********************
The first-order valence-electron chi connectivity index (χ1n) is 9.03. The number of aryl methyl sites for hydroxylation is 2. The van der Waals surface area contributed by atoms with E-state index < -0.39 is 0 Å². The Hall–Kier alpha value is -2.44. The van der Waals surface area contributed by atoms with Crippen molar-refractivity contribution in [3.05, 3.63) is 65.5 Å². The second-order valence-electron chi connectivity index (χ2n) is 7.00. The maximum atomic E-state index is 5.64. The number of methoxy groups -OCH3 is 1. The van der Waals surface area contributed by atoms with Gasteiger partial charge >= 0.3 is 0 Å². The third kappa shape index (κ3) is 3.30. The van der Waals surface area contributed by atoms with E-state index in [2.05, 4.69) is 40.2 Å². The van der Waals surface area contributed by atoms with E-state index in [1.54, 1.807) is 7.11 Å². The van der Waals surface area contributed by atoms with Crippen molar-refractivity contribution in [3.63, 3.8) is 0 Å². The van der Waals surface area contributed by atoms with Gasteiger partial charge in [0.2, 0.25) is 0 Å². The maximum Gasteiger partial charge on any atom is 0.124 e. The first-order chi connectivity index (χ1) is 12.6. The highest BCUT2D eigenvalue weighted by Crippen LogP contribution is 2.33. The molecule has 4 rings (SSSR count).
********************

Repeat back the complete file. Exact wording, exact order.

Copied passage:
The first-order valence-electron chi connectivity index (χ1n) is 9.03. The number of aryl methyl sites for hydroxylation is 2. The van der Waals surface area contributed by atoms with E-state index < -0.39 is 0 Å². The Hall–Kier alpha value is -2.44. The van der Waals surface area contributed by atoms with Crippen molar-refractivity contribution in [3.05, 3.63) is 65.5 Å². The second-order valence-electron chi connectivity index (χ2n) is 7.00. The maximum atomic E-state index is 5.64. The number of methoxy groups -OCH3 is 1. The van der Waals surface area contributed by atoms with Gasteiger partial charge >= 0.3 is 0 Å². The third kappa shape index (κ3) is 3.30. The van der Waals surface area contributed by atoms with E-state index in [2.05, 4.69) is 40.2 Å². The van der Waals surface area contributed by atoms with E-state index in [1.54, 1.807) is 7.11 Å². The van der Waals surface area contributed by atoms with Crippen molar-refractivity contribution in [3.63, 3.8) is 0 Å². The van der Waals surface area contributed by atoms with Gasteiger partial charge in [0.2, 0.25) is 0 Å². The maximum Gasteiger partial charge on any atom is 0.124 e. The first-order chi connectivity index (χ1) is 12.6. The highest BCUT2D eigenvalue weighted by Crippen LogP contribution is 2.33. The molecule has 4 rings (SSSR count).